Updated: Jun 7, 2022
By Kelsi Maree Borland
January 12, 2022, at 07:10 AM
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But, although demand is high, “not every deal works,” says Brad Hunter of Hunter Housing Economics, the keynote speaker at GlobeSt.com Multifamily next month.
The single-family rental market is on fire. As millennials have children, they crave the sprawl of the suburbs where homes are larger and equipped with yards—and investors and developers are hurrying to meet the demand. Brad Hunter, president of Hunter Housing Economics and the keynote speaker at GlobeSt.com Multifamily next month, predicts that the sector could produce 150,000 units within the next five years.
While Hunter doesn’t anticipate that single-family rentals will ever match the volume of the apartment market, he says there is tremendous opportunity in the sector for savvy investors. “Demand is outstripping the industry’s current ability to produce housing for rent,” Hunter, who is speaking on this topic at GlobeSt.com Multifamily conference, tells GlobeSt.com. “We see this in the rapid lease-ups, the high occupancy rates, the rapid rise in rents, and in the underlying household formation rates. More capital is needed for the years ahead to sustain this trend. I think there will be a 20% increase in BFR production this year, and a similar type of increase the year after.”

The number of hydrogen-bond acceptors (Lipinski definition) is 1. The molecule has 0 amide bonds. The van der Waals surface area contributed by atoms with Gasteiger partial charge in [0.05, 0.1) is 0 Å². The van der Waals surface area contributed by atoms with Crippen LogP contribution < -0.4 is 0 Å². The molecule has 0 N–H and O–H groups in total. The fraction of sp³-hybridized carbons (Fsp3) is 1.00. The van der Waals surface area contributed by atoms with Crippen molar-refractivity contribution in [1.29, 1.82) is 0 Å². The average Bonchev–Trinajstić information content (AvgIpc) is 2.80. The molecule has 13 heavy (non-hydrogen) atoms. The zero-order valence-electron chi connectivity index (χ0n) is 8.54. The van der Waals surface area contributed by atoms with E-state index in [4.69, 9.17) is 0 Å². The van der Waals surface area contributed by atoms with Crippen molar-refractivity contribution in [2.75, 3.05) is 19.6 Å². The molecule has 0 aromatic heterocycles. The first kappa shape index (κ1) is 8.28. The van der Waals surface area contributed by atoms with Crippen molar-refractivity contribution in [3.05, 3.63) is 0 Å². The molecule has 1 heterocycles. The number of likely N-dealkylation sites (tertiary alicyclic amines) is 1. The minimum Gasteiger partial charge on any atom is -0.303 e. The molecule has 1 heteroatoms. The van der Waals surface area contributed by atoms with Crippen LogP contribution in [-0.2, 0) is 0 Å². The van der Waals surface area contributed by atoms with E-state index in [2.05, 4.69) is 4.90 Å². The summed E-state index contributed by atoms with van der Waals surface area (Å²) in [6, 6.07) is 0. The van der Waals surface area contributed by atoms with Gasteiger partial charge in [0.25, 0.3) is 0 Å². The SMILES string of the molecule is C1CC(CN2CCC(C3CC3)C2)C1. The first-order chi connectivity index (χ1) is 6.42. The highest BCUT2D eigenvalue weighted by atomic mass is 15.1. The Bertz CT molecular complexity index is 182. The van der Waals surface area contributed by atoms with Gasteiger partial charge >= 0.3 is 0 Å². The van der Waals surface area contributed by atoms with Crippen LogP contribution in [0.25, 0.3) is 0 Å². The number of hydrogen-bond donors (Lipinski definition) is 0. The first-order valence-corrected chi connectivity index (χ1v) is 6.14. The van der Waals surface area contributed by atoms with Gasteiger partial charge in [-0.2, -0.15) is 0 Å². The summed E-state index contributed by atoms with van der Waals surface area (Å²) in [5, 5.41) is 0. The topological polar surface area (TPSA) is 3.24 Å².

Within the build-to-rent market, a subsector of new construction single-family rental communities, a multifamily hybrid product is the most popular. “Some multifamily developers and investors are adopting a hybrid form of development, known as horizontal multifamily,” says Hunter. “This is the fastest-growing segment within the built-for-rent sector, and it is being met with tremendous demand.”
Although there is tens of billions in the pipeline allocated for the build-to-rent sector, there is no fear—at least for now—that development is outstripping demand. “A lot of people are pointing at the new announcements of capital targeting built for rent and getting nervous, but most of the funds that have been announced to have not yet been deployed,” says Hunter. “I do not see a significant risk of overdevelopment in this arena any time soon, but within a couple of years we will have to start being careful about supply levels in certain submarkets.”
While Hunter has a lot of reasons to be enthusiastic about this burgeoning market, he also issues a note of caution for investors looking to join the party. “There is a tremendous opportunity here, but this is not a no-brainer business,” he says. “It is absolutely critical to understand who your tenants are going to be, what locations will work and what rents will be feasible going forward. Even with demand as high as it is, not every deal works.”
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